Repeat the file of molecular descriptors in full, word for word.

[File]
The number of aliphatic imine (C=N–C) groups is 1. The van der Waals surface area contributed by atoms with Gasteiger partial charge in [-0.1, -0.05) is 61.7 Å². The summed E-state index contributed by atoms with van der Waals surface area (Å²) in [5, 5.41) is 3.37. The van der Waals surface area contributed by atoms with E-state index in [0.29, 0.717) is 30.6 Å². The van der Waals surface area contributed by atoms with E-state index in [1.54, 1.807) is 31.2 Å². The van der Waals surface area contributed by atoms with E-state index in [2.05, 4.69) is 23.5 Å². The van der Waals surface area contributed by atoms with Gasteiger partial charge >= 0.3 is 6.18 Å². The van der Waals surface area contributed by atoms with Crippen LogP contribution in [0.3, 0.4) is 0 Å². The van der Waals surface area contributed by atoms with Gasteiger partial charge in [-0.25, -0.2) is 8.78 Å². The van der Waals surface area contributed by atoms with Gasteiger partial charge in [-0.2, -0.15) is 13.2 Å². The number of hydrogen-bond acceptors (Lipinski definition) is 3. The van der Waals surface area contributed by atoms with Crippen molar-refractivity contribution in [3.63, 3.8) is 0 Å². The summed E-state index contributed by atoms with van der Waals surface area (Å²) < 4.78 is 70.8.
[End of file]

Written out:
The number of aliphatic imine (C=N–C) groups is 1. The van der Waals surface area contributed by atoms with Gasteiger partial charge in [-0.1, -0.05) is 61.7 Å². The summed E-state index contributed by atoms with van der Waals surface area (Å²) in [5, 5.41) is 3.37. The van der Waals surface area contributed by atoms with E-state index in [0.29, 0.717) is 30.6 Å². The van der Waals surface area contributed by atoms with E-state index in [1.54, 1.807) is 31.2 Å². The van der Waals surface area contributed by atoms with E-state index in [2.05, 4.69) is 23.5 Å². The van der Waals surface area contributed by atoms with Gasteiger partial charge >= 0.3 is 6.18 Å². The van der Waals surface area contributed by atoms with Crippen LogP contribution in [0.3, 0.4) is 0 Å². The van der Waals surface area contributed by atoms with Gasteiger partial charge in [-0.25, -0.2) is 8.78 Å². The van der Waals surface area contributed by atoms with Gasteiger partial charge in [-0.2, -0.15) is 13.2 Å². The number of hydrogen-bond acceptors (Lipinski definition) is 3. The van der Waals surface area contributed by atoms with Crippen molar-refractivity contribution in [3.63, 3.8) is 0 Å². The summed E-state index contributed by atoms with van der Waals surface area (Å²) < 4.78 is 70.8.